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The Canterbury A&P Association president was ready to step up for last year’s show, until it was cancelled due to Covid-19 uncertainty.
While the country was thrown into lockdown again last month, Mr Harris said the show committee and management team were pressing ahead with preparations in the hope the region would return to Alert Level 1 in time for the November show.
‘‘It’s been dragged out, so as long as we get to do it this year, we will be happy.
‘‘We are moving ahead in the hope that it’s going to happen, but we have access to a loan which we hope we won’t have to access.
‘‘The biggest worry for a show president is normally a wet show.’’
The Christchurch City Council, which owns Canterbury Agricultural Park, has agreed to make a $1million loan available to the association in the event Covid-19 forces the cancellation of the show for the second year running.
‘‘The council recognises how important Cup and Show Week are to the region and they want us to put on the show.’’
The past 18 months had been a challenging time for the association, with the show being cancelled last November, Mr Harris said.
‘‘We are here now because of the work of the various committees and the generous support to our ‘show saviour’ campaign and from our sponsors.’’
Despite the uncertainty, Mr Harris said the show committee and management team had opted not to scale back, and the show would have the variety people had come to expect.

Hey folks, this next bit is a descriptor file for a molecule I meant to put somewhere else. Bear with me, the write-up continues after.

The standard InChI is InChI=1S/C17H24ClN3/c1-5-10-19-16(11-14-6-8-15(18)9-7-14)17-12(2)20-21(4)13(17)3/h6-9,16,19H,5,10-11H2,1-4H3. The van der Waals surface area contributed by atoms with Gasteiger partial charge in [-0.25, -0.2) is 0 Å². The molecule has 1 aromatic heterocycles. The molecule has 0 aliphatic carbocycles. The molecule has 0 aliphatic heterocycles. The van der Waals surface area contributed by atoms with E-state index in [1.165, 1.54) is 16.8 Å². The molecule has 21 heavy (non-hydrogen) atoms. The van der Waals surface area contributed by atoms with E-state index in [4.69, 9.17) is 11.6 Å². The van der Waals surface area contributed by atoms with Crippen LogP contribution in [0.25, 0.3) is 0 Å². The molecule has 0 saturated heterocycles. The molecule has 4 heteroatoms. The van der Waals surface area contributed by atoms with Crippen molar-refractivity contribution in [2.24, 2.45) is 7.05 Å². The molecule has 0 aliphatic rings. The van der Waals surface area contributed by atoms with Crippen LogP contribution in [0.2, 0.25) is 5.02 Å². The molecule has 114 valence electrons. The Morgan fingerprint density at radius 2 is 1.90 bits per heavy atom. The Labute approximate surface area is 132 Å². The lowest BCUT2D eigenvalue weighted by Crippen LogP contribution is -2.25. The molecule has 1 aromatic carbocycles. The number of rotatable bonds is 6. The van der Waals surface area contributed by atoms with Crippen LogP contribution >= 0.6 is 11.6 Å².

‘‘In the woodchopping there probably won’t be as many competitors, because they won’t have the Australians, and there’s unlikely to be any overseas judges unless they’re already in the country.’’
Living on a 4ha lifestyle block at Aylesbury, between Kirwee and West Melton, Mr Harris and his wife Maria have had a long association with horses.
‘‘I’ve been with horses my whole life. We used to have racehorses, gallopers, and I’ve always been involved in the equestrian section, predominantly in the showjumping.
‘‘This show will be the first year since I was 15 years old, 36 years ago, that I haven’t been competing.
‘‘There’s just too many jobs as president, so I will be watching this year.’’
Mr Harris has represented New Zealand in showjumping grand prix international events and in tests against Australia.
In recent years he has been a New Zealand showjumping selector, although only elite teams have been selected in the past two years, due to Covid-19.
The former racehorse breeder is now a contract mower.
The couple have cut back on the horses and now have just five showjumpers.
As Mrs Harris worked for Harness Racing New Zealand, she would be unavailable for most show events this year, leaving the couple’s 14-year-old daughter Kimberly to tag along with her father at the show.
The New Zealand Agricultural Show is due to be held at Canterbury Agricultural Park from November 10 to 12.
Tickets are now on sale. Children can attend the show free, thanks to the support of the Kiwi Gaming Foundation.